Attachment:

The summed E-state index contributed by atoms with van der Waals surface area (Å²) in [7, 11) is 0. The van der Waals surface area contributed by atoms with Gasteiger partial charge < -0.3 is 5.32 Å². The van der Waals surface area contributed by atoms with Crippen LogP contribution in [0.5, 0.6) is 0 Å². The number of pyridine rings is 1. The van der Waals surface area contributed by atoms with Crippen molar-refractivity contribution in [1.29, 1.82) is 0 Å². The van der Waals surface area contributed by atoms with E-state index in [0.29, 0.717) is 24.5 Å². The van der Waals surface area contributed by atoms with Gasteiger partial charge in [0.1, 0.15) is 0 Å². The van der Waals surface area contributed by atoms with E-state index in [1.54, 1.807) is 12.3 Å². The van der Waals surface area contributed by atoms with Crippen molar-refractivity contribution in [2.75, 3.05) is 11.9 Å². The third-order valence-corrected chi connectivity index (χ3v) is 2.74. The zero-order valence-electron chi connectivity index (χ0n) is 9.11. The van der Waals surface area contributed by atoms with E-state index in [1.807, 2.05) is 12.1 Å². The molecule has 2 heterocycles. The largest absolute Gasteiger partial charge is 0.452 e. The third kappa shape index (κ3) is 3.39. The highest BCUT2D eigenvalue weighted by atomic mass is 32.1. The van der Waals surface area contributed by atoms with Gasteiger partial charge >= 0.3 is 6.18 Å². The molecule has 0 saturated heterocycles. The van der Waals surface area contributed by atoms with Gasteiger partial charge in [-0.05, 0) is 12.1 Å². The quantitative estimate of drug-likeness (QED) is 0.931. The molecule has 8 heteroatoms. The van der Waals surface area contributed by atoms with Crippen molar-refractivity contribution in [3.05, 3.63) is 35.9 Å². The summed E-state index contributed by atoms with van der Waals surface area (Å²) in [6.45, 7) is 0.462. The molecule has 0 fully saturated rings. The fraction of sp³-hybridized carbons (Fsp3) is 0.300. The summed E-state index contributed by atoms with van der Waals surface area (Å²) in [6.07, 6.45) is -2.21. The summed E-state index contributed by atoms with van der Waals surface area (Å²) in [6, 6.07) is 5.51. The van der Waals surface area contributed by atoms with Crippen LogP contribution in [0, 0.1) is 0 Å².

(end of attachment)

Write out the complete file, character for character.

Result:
The summed E-state index contributed by atoms with van der Waals surface area (Å²) in [7, 11) is 0. The van der Waals surface area contributed by atoms with Gasteiger partial charge < -0.3 is 5.32 Å². The van der Waals surface area contributed by atoms with Crippen LogP contribution in [0.5, 0.6) is 0 Å². The number of pyridine rings is 1. The van der Waals surface area contributed by atoms with Crippen molar-refractivity contribution in [1.29, 1.82) is 0 Å². The van der Waals surface area contributed by atoms with E-state index in [0.29, 0.717) is 24.5 Å². The van der Waals surface area contributed by atoms with Gasteiger partial charge in [0.1, 0.15) is 0 Å². The van der Waals surface area contributed by atoms with E-state index in [1.54, 1.807) is 12.3 Å². The van der Waals surface area contributed by atoms with Crippen molar-refractivity contribution in [2.75, 3.05) is 11.9 Å². The third-order valence-corrected chi connectivity index (χ3v) is 2.74. The zero-order valence-electron chi connectivity index (χ0n) is 9.11. The van der Waals surface area contributed by atoms with E-state index in [1.807, 2.05) is 12.1 Å². The molecule has 2 heterocycles. The largest absolute Gasteiger partial charge is 0.452 e. The third kappa shape index (κ3) is 3.39. The highest BCUT2D eigenvalue weighted by atomic mass is 32.1. The van der Waals surface area contributed by atoms with Gasteiger partial charge >= 0.3 is 6.18 Å². The molecule has 0 saturated heterocycles. The van der Waals surface area contributed by atoms with Gasteiger partial charge in [-0.05, 0) is 12.1 Å². The quantitative estimate of drug-likeness (QED) is 0.931. The molecule has 8 heteroatoms. The van der Waals surface area contributed by atoms with Crippen molar-refractivity contribution in [3.05, 3.63) is 35.9 Å². The summed E-state index contributed by atoms with van der Waals surface area (Å²) in [6.45, 7) is 0.462. The molecule has 0 fully saturated rings. The fraction of sp³-hybridized carbons (Fsp3) is 0.300. The summed E-state index contributed by atoms with van der Waals surface area (Å²) in [6.07, 6.45) is -2.21. The summed E-state index contributed by atoms with van der Waals surface area (Å²) in [6, 6.07) is 5.51. The van der Waals surface area contributed by atoms with Crippen LogP contribution in [0, 0.1) is 0 Å².